“Okba has dozens of fighters; each group is comprised of up to 20 terrorists,” one Tunisian source said.
Okba had targeted police and army forces, he said, unlike the Daesh focus on killing civilians, such as on the Sousse beach.
Tunisia is monitoring the border in close cooperation with Algeria, which prides itself in having prevented any attack since a veteran AQIM commander, Mokhtar Belmokhtar, claimed a strike on a desert natural gas plant in 2013.
There are indications of AQIM fighters trying to cross into Tunisia as Algeria’s army has cracked down on AQIM in the past two weeks, killing eight militants east of the capital Algiers and then the group's media chief a few days later.
“AQIM is in decline (in Algeria), it can’t restructure or redeploy here,” an Algerian security source said.
But a Tunisian security source said a regional AQIM commander remained in eastern Algeria intent on revamping the organization across North Africa, not just in Tunisia.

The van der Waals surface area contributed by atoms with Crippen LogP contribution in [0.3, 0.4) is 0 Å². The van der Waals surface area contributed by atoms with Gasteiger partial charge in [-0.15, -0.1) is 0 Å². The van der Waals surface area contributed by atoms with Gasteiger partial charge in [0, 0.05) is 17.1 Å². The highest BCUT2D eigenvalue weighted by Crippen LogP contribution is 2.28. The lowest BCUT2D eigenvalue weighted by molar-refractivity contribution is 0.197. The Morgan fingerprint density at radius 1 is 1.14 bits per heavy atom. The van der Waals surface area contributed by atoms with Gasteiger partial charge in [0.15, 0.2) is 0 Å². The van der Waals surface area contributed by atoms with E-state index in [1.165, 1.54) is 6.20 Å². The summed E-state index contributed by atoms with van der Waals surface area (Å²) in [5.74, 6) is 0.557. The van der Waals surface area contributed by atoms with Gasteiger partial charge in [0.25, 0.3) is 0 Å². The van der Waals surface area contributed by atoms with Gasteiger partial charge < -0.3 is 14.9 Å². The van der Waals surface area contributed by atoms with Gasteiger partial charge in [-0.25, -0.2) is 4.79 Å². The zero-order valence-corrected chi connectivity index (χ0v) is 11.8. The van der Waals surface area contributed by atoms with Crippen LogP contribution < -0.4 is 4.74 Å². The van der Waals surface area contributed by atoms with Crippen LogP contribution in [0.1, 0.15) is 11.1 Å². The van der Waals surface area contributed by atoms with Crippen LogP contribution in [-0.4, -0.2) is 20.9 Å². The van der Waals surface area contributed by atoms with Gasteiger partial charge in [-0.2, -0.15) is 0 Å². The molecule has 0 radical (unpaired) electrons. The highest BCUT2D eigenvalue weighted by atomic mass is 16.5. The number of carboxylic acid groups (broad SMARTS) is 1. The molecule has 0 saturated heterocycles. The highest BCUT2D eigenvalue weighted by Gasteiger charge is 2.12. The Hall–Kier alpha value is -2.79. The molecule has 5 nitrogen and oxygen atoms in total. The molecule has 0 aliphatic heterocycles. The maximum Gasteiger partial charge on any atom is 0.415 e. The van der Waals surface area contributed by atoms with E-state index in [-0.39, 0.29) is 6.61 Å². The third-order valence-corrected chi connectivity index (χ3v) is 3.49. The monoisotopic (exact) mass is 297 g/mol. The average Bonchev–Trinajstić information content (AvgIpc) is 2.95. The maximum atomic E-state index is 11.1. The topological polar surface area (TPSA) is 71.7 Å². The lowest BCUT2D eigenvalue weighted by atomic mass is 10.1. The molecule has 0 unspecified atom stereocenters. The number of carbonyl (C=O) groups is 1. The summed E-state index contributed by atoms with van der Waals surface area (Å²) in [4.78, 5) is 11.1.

Iraq exhumes bodies thought to be Kurds killed by Saddam

Updated 23 July 2019
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Iraq exhumes bodies thought to be Kurds killed by Saddam

  • “More than 70 bodies including women and children, ranging from newborns to 10 years old” have so far been exhumed
  • “The evidence collected indicates they were summarily executed in 1988,” said the head of Baghdad’s Medico-Legal Directorate

BAGHDAD: Iraq on Tuesday began exhuming the remains of dozens of victims, including children, likely killed during ex-dictator Saddam Hussein’s campaign against the country’s Kurds, a forensics official told AFP.
The mass grave was uncovered in Tal Al-Sheikhiya, about 300 kilometers (200 miles) south of Baghdad, said Zaid Al-Youssef, the head of Baghdad’s Medico-Legal Directorate which is tasked with identifying the remains.